I’m in a pretty good place in my recovery and life in general these days, have been for several months now. My stress, anxiety, depression and self hatred are at an all time low, I am genuinely happy and thankful for the breath in my body most of the time, I have an AMAZING support system and I’m the least out-of-control I’ve ever been around food.
But old habits die hard and when I find myself in situations in which food used to be my comfort, I sometimes find myself defaulting to old behaviors without even thinking about it; or especially because I’m not thinking about it. Auto pilot is so much easier than intentional, mindful action. Without even formulating an actual thought about it, every fiber of my old self remembers how comforting this old behavior is. After all, it wasn’t my safety blanked for 25 years because it didn’t do anything for my limbic system.
Once my cells are reminded of why I was addicted to this behavior in the first place, I start to crave the comfort it used to give me. (**Spoiler alert** it doesn’t actually provide the same comfort anymore, but remembering that part takes a little more active thought.) THIS is a critical point for me. My disorder wants me to keep this craving to myself. My shame only wants people to see my recovery side, only see me moving forward, never backwards. This is when toddler logic kicks in: if nobody sees me doing it, then it didn’t really happen.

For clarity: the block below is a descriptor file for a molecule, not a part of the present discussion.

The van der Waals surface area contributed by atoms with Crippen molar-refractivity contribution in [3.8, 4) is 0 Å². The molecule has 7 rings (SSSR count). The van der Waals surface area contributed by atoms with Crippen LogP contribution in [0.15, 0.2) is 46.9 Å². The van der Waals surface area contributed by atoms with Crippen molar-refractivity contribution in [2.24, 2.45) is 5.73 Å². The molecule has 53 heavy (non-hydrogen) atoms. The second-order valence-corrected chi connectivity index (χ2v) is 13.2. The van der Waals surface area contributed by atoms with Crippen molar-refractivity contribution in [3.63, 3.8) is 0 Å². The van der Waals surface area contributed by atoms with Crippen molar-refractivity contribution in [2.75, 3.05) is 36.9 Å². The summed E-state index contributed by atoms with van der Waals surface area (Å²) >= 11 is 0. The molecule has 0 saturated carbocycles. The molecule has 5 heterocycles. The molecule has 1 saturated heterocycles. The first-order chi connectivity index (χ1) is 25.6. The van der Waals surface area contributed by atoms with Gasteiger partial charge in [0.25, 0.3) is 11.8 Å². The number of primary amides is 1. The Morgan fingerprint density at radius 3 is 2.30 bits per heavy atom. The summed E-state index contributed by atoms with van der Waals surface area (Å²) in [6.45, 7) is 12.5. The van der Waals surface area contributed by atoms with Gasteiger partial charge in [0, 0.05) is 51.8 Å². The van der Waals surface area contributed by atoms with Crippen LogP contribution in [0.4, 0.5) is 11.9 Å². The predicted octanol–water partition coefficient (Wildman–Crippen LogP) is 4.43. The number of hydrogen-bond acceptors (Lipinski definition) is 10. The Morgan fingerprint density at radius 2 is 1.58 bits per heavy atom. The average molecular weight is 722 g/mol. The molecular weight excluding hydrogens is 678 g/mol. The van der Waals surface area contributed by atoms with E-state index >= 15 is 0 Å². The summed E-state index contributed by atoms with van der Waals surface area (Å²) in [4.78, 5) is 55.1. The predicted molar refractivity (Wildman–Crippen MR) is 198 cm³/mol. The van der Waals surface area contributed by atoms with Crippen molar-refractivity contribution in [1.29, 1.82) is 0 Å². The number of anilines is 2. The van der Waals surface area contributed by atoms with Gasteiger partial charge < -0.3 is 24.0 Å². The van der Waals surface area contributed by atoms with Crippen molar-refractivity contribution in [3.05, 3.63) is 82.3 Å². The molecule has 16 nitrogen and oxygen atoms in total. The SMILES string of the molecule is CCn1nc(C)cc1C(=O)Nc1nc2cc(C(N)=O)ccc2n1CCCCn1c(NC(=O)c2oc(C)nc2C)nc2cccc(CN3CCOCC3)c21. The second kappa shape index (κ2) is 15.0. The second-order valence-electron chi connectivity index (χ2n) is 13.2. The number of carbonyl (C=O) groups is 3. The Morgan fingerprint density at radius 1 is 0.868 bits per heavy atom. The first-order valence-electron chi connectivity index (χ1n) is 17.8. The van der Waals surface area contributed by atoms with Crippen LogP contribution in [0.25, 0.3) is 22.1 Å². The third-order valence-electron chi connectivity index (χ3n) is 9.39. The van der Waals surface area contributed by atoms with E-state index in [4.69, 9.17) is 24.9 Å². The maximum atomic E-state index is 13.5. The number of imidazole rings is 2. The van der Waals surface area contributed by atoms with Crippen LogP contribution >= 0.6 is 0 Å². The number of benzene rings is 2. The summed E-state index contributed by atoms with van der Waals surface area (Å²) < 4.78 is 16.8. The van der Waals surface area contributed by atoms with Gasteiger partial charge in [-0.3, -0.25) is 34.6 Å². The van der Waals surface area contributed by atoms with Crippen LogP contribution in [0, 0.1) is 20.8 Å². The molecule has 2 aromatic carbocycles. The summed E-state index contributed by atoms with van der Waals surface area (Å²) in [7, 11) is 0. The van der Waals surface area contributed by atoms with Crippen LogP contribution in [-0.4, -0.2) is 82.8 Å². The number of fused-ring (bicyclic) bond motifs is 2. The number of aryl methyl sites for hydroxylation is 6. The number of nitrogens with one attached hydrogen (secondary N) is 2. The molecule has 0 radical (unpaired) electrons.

When I start to catch myself hiding food or wrappers, or waiting for my husband to go to bed to eat the thing that’s been calling my name, keeping secrets, I know it’s time to tell on myself and ask for support, because the shame of engaging in disordered behavior is only compounded by the shame of hiding and lying about it. And when the secret gets to be too big and the shame gets to be too much, I become less and less likely/willing/able to tell somebody and more and more likely to keep using the same behavior to make myself feel better about it (hello circular reasoning). Keeping my eating disorder and consequent behaviors a secret has a direct effect on my inability to stop them.
It’s a good best-practice to make a list of all the behaviors that are definitely eating disordered for you, as well as a list of borderline behaviors that might not be directly disordered, but might be warning signs. For example, for me, sneaking food or hiding wrappers doesn’t necessarily mean I’m bingeing, but it’s a slippery slope. Other things that are borderline behaviors for me are frequent weighing, skipping meals, planning/ideating/talking about restrictive meal plans for weight-loss (because-spoiler alert- these almost always lead to rebound bingeing and weight gain) and isolating. Being aware of behaviors that might be benign for others, but are problematic for me, helps me notice and address them as soon they creep back in, before they can take over my life again.
I have the tools and the support to stop these thoughts and behaviors when they come up, but only if I am honest about them with myself, my higher power, and my tribe. These are the times when I need to be reminded that I am not in this alone and that there is no shame in imperfection. We all step backwards occasionally. This doesn’t make us bad, or unworthy. It doesn’t undo all the work and progress we have made. It’s an opportunity to check in and decide where we go from here.